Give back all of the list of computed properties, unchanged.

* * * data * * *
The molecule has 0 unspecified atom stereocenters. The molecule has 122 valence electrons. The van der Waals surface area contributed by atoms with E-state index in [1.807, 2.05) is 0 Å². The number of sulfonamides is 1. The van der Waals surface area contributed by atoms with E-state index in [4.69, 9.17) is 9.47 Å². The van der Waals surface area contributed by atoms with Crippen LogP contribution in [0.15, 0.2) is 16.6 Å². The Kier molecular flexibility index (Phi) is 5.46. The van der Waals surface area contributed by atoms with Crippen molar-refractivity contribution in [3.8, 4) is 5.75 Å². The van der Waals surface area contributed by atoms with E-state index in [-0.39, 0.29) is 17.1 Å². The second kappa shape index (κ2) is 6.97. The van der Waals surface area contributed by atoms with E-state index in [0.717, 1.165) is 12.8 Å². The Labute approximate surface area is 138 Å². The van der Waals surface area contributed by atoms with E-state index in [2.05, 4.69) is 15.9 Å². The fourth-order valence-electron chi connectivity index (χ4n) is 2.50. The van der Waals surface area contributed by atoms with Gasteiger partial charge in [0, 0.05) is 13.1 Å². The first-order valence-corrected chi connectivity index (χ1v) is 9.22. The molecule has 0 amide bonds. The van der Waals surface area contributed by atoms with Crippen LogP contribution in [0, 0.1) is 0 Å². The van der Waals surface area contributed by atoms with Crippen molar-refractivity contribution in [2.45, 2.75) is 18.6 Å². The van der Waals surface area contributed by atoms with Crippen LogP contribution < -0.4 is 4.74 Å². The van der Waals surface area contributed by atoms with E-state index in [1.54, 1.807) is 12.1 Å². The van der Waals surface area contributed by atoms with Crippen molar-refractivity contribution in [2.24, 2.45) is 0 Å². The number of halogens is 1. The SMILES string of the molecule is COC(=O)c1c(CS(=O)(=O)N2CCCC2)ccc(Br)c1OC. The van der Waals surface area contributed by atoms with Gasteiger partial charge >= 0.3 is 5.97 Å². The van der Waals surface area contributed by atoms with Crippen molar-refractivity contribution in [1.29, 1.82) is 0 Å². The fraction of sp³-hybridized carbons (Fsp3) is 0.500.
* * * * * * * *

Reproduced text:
The molecule has 0 unspecified atom stereocenters. The molecule has 122 valence electrons. The van der Waals surface area contributed by atoms with E-state index in [1.807, 2.05) is 0 Å². The number of sulfonamides is 1. The van der Waals surface area contributed by atoms with E-state index in [4.69, 9.17) is 9.47 Å². The van der Waals surface area contributed by atoms with Crippen LogP contribution in [0.15, 0.2) is 16.6 Å². The Kier molecular flexibility index (Phi) is 5.46. The van der Waals surface area contributed by atoms with Crippen molar-refractivity contribution in [3.8, 4) is 5.75 Å². The van der Waals surface area contributed by atoms with E-state index in [-0.39, 0.29) is 17.1 Å². The second kappa shape index (κ2) is 6.97. The van der Waals surface area contributed by atoms with E-state index in [0.717, 1.165) is 12.8 Å². The Labute approximate surface area is 138 Å². The van der Waals surface area contributed by atoms with E-state index in [2.05, 4.69) is 15.9 Å². The fourth-order valence-electron chi connectivity index (χ4n) is 2.50. The van der Waals surface area contributed by atoms with Gasteiger partial charge in [0, 0.05) is 13.1 Å². The first-order valence-corrected chi connectivity index (χ1v) is 9.22. The molecule has 0 amide bonds. The van der Waals surface area contributed by atoms with Crippen LogP contribution in [0, 0.1) is 0 Å². The van der Waals surface area contributed by atoms with Crippen molar-refractivity contribution in [2.45, 2.75) is 18.6 Å². The van der Waals surface area contributed by atoms with Crippen LogP contribution < -0.4 is 4.74 Å². The van der Waals surface area contributed by atoms with E-state index in [1.54, 1.807) is 12.1 Å². The van der Waals surface area contributed by atoms with Crippen molar-refractivity contribution in [2.24, 2.45) is 0 Å². The number of halogens is 1. The SMILES string of the molecule is COC(=O)c1c(CS(=O)(=O)N2CCCC2)ccc(Br)c1OC. The van der Waals surface area contributed by atoms with Gasteiger partial charge >= 0.3 is 5.97 Å². The van der Waals surface area contributed by atoms with Crippen molar-refractivity contribution in [1.29, 1.82) is 0 Å². The fraction of sp³-hybridized carbons (Fsp3) is 0.500.